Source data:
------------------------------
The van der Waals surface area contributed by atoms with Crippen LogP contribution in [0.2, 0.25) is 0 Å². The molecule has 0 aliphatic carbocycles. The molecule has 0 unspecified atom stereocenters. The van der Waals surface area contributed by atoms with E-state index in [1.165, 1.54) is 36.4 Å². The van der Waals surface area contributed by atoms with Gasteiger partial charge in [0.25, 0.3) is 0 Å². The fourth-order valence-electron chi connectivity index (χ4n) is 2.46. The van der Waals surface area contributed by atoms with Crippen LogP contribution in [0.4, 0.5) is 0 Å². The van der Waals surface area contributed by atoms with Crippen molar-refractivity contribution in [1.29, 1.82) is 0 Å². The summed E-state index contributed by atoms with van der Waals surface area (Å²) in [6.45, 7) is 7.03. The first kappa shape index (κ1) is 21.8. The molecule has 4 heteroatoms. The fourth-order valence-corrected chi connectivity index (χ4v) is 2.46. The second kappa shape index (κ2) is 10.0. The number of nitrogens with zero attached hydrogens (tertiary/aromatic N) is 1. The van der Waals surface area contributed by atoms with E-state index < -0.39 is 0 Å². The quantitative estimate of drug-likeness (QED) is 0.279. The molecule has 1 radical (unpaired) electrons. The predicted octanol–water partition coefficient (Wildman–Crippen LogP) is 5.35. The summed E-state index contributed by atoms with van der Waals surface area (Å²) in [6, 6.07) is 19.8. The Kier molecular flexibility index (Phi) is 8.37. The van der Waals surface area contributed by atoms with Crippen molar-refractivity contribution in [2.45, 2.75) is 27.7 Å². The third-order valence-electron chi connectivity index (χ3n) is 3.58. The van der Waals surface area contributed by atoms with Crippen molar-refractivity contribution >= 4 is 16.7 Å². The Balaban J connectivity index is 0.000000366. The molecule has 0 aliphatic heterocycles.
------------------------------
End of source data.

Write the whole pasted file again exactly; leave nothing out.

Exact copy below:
The van der Waals surface area contributed by atoms with Crippen LogP contribution in [0.2, 0.25) is 0 Å². The molecule has 0 aliphatic carbocycles. The molecule has 0 unspecified atom stereocenters. The van der Waals surface area contributed by atoms with E-state index in [1.165, 1.54) is 36.4 Å². The van der Waals surface area contributed by atoms with Gasteiger partial charge in [0.25, 0.3) is 0 Å². The fourth-order valence-electron chi connectivity index (χ4n) is 2.46. The van der Waals surface area contributed by atoms with Crippen LogP contribution in [0.4, 0.5) is 0 Å². The van der Waals surface area contributed by atoms with Crippen molar-refractivity contribution in [1.29, 1.82) is 0 Å². The summed E-state index contributed by atoms with van der Waals surface area (Å²) in [6.45, 7) is 7.03. The first kappa shape index (κ1) is 21.8. The molecule has 4 heteroatoms. The fourth-order valence-corrected chi connectivity index (χ4v) is 2.46. The second kappa shape index (κ2) is 10.0. The number of nitrogens with zero attached hydrogens (tertiary/aromatic N) is 1. The van der Waals surface area contributed by atoms with E-state index < -0.39 is 0 Å². The quantitative estimate of drug-likeness (QED) is 0.279. The molecule has 1 radical (unpaired) electrons. The predicted octanol–water partition coefficient (Wildman–Crippen LogP) is 5.35. The summed E-state index contributed by atoms with van der Waals surface area (Å²) in [6, 6.07) is 19.8. The Kier molecular flexibility index (Phi) is 8.37. The van der Waals surface area contributed by atoms with Crippen molar-refractivity contribution in [2.45, 2.75) is 27.7 Å². The third-order valence-electron chi connectivity index (χ3n) is 3.58. The van der Waals surface area contributed by atoms with Crippen molar-refractivity contribution >= 4 is 16.7 Å². The Balaban J connectivity index is 0.000000366. The molecule has 0 aliphatic heterocycles.